If you are being sued in District court you can use this fillable pdf form to create your Answer document. After you fill in the court information there is a checkbox for you to request a jury trial or bench trial. Most debt collection cases are simply before a judge (or bench trial.) Fill out your personal information, and then answer each numbered paragraph of allegations in the Complaint. The form allows for only answers to the first three numbered paragraphs so you will likely need to print out or copy additional pages to answer the entire Complaint.

If you are being sued in Small Claims Court (which should be clear again from your Summons and Complaint and the amount of debt) you can use this fillable pdf form for your Answer instead. Here again you fill out the court information at the top from the Summons and Complaint, followed by your personal information under “Defendant name” etc. Next you should check a box in Section A to indicate which option you intend to pursue:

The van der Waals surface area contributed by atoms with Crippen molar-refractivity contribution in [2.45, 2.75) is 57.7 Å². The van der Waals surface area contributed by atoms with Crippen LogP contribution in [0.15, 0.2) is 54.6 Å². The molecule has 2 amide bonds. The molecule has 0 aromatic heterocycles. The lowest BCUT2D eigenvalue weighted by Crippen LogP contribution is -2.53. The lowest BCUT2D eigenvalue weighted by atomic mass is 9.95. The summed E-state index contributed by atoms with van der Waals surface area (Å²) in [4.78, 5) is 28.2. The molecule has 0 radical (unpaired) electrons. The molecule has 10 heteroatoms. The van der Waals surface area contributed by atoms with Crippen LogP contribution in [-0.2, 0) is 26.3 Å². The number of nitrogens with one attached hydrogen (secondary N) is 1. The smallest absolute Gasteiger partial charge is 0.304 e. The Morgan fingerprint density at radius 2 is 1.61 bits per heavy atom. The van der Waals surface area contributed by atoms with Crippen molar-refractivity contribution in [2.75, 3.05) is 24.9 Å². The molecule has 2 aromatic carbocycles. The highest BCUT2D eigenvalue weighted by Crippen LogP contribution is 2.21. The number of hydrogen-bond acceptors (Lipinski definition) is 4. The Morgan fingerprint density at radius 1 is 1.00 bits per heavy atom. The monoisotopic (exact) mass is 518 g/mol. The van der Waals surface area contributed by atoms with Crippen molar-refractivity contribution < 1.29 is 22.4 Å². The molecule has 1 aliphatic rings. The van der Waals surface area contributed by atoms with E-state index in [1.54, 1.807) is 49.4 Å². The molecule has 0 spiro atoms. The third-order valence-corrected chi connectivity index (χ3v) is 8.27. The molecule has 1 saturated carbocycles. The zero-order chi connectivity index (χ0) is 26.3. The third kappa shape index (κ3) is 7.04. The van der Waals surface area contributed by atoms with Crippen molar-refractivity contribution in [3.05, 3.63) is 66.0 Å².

1. Request for Court Hearing
  2. Claim Not Disputed/Payment of Claim (after which a payment hearing will be scheduled to determine a payment schedule)
  3. Request for Jury Trial in Superior Court (only available for claims over $1,500.)
  4. Bankruptcy Filed

You should then move on to Section B if you are pursuing any Counterclaims (more on this in the next section) or Section C if you are filing this on behalf of another person or entity.

SoloSuit makes it much easier to properly respond to each paragraph.

2. Assert affirmative defenses.

The next step in your Answer is typically to assert your affirmative defenses, if any.

Affirmative defenses are any reasons why this case against you is not valid. These affirmative defenses are all set forth in the New Hampshire Court Rules of Civil Procedure, and we will discuss a few of the most common below.

Common affirmative defenses:

  • Accord and Satisfaction - this refers to a situation where you have paid some of the debt in full satisfaction of the total. Most likely this would be through an agreement you made with the original creditor that might avoid additional costs, like state of New Hampshire debt collection fees or late payment penalties.

  • Payment - If you've already paid the debt and can prove it then the plaintiff most certainly does not have a case against you. This is not uncommon because third party debt collection agencies may have purchased the debt from your original creditor without checking for a payment history.